Tasteless or not, virus jokes provide her a fleeting distraction and a needed smile, as the pandemic has put her life – and consultancy business – on hold. “It’s very similar to the feeling I get looking at baby animals online, which is another thing I dose myself liberally with these days,” Day says.
The same goes for other members of the group. Some members are ill with Covid-19. “They’re thanking me from their beds,” she says. “They’re thanking me from their hospital rooms.”
Humour can divide as well as unite generations, made plain on the social media each favours. Baby boomers and Gen-Xers seem to be gravitating towards we’re-all-in-this-together observational humour in the memes they post to Facebook (“Anyone else starting to get a tan from the light in your refrigerator?”) or gags that focus on specific villains (foot-dragging political leaders, say) and implicit solutions (throw the bums out!). “Calm down, everyone,” read one such meme, “a six-time bankrupted reality TV star is handling the situation.”
As The Cut, a lifestyle site, recently noted, the outpouring of coronavirus content among Generation Z types on TikTok runs the gamut: disgust, resignation, frustration, despair and hope. One could also add barely concealed nihilism, perhaps a response to the discovery that members of that generation are coming of age in a world that suddenly seems even more messed up than already thought.
In one TikTok video by a 20-year-old in California named Andreas, his mother finds him still in bed at 4pm as he sings, “Oh hi, thanks for checking in, I’m still a piece of garbage.”
Comedy professionals, meanwhile, have found it challenging to stay relevant and connected to their audiences as show business has ground to a halt.
Stephen Colbert and Trevor Noah, for example, have broadcast shows from their homes without the reassuring rhythm of audible applause. “On behalf of the socially anxious everywhere, let me just say, ‘Way ahead of you,’” Colbert proclaimed in one, dressed in a suit while submerged in a bubble bath at home. “I’ve been avoiding human contact since before it was cool.”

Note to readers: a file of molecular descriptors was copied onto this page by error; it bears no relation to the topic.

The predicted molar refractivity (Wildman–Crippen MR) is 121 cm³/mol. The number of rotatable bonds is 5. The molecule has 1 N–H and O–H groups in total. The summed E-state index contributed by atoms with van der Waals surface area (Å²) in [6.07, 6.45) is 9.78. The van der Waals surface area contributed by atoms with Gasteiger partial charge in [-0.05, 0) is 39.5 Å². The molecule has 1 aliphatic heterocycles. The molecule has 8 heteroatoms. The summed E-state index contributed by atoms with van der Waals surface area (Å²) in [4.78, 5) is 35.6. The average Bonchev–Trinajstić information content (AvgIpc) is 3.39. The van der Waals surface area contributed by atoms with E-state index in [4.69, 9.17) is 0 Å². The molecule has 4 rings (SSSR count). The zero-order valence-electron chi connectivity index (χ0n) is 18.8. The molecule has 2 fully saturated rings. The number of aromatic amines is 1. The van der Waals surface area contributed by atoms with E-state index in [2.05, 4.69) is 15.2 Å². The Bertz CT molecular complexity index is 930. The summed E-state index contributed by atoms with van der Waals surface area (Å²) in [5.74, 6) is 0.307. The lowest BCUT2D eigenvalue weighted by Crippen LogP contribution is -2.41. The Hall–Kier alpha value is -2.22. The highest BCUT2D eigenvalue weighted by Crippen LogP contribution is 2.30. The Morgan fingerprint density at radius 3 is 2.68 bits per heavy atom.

Two comedians – Taylor Tomlinson and Sam Morril – have turned their unexpected cohabitation in Los Angeles, after six months of dating, into a web series on Instagram called New Couple Gets Quarantined.
With their stand-up careers on hold and potential audience members feeling simultaneously bored out of their minds and freaked out, they had little choice of material. “People want to just take their minds off of it for a second,” Tomlinson says, “but it’s also hard to think about anything else.”
In one recent episode, Tomlinson suggests they watch the 2011 Steven Soderbergh film Contagion, about a deadly viral pandemic, that is currently a popular streaming option. Morril finds the suggestion insane.
“No way,” says Morril, who is Jewish. “We’re in the midst of a tragedy. You need some distance before it becomes entertainment. That would be like if the Jews watched Schindler’s List during the Holocaust.”
“Every day at the Art Cafe on Leszno Street, one can hear songs and satires of the police, the ambulance service, the rickshaws, and even the Gestapo, in veiled fashion,” Mary Berg, a 15-year-old trapped by Nazis in the Jewish ghetto in Warsaw, Poland, wrote in a diary entry on 29 October 1941. “The typhus epidemic itself is the subject of jokes. It is laughter through tears, but it is laughter. This is our only weapon in the ghetto.”
That passage was included in The Last Laugh, a documentary about the role of humour among Jews during and after the Holocaust, which includes interviews with survivors as well as commentary by Sarah Silverman and Mel Brooks, who have termed Jewish jokes about Nazis “revenge through ridicule”.